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Dr. Jürgen Meyerhoff - Can cheap talk scripts in combination with opt-out reminders nail down fat yes-tails in choice experiments?

Thursday 19 December 2019, 11:00-12:00
Institute for Transport Studies, room 1.11, University of Leeds

Can cheap talk scripts in combination with opt-out reminders nail down fat yes-tails in choice experiments?

Speaker: Dr. Jürgen Meyerhoff, Research Associate, Environmental and Land Economics, TU Berlin

Thursday, 19th of Decemeber, 11:00-12:00
ITS room 1.11, University of Leeds.



The problem of fat yes-tail responses is well known from contingent valuation but has not been investigated thoroughly in the context of choice experiments. In this study, we use eight independent split-samples with nearly 3600 respondents and systematically combine four different bid vectors with a joint cheap talk (CT) and opt-out reminder (OOR) device. Bid vectors differ with the respect to the four highest bid values increasing to usually not used values in choice experiments. Results clearly show that without a CT&OOR device a strong fat-tail effect is present, and WTP estimates are seriously inflated. In contrast, when the same bid vectors are used in combination with the CT&OOR device, the fat tail problem is strongly mitigated and WTP estimates are close to each other. However, results also indicate that the CT&OOR device does not nail down fat tails completely. As we have only applied CT and OOR jointly, more research into the effect of these devices and their strength is thus needed. Another striking result is that the impact of the CT&OOR device varies across attributes. We speculate that this is an effect of respondents’ distance to the Baltic Sea and the varying non-use components of the attributes.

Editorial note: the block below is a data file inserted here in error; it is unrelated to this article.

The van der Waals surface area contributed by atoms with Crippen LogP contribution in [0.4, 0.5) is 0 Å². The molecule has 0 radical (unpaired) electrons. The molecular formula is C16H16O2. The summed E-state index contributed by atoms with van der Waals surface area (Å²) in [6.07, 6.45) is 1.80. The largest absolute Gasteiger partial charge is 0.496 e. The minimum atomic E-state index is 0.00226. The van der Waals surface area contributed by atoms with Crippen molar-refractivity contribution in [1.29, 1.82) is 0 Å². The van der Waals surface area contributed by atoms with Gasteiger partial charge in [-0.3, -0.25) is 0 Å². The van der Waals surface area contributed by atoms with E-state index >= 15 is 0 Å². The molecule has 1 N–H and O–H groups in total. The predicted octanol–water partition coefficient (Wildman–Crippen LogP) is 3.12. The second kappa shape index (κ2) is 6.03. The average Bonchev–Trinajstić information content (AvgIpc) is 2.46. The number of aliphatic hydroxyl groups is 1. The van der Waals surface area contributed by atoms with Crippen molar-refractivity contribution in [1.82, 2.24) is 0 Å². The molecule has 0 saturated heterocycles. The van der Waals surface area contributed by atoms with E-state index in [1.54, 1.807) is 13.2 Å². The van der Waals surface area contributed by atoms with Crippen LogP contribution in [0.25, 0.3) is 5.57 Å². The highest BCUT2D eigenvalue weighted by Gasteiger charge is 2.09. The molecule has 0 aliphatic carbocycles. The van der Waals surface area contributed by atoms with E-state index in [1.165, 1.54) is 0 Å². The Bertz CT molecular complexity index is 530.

About Jürgen

Jürgen has been a Research Associate at Chair in Environmental and Land Economics, TU Berlin, since 1997. He is mainly working in the field of non-market valuation using contingent valuation as well as choice experiments in contexts such as externalities of renewable energy, biodiversity protection, coastal adaptation due to climate change orthe valuation of ecosystem services of forests. He has co-initiated the ENVECHO network about Discrete Choice Modelling in the field of environmental valuation ( and is an associate editor of the Journal of Choice Modelling.

His recent publications have included articles in Environmental and Resource Economics, Ecological Economics, Energy Policy and Energy Economics. For a full list, please see here.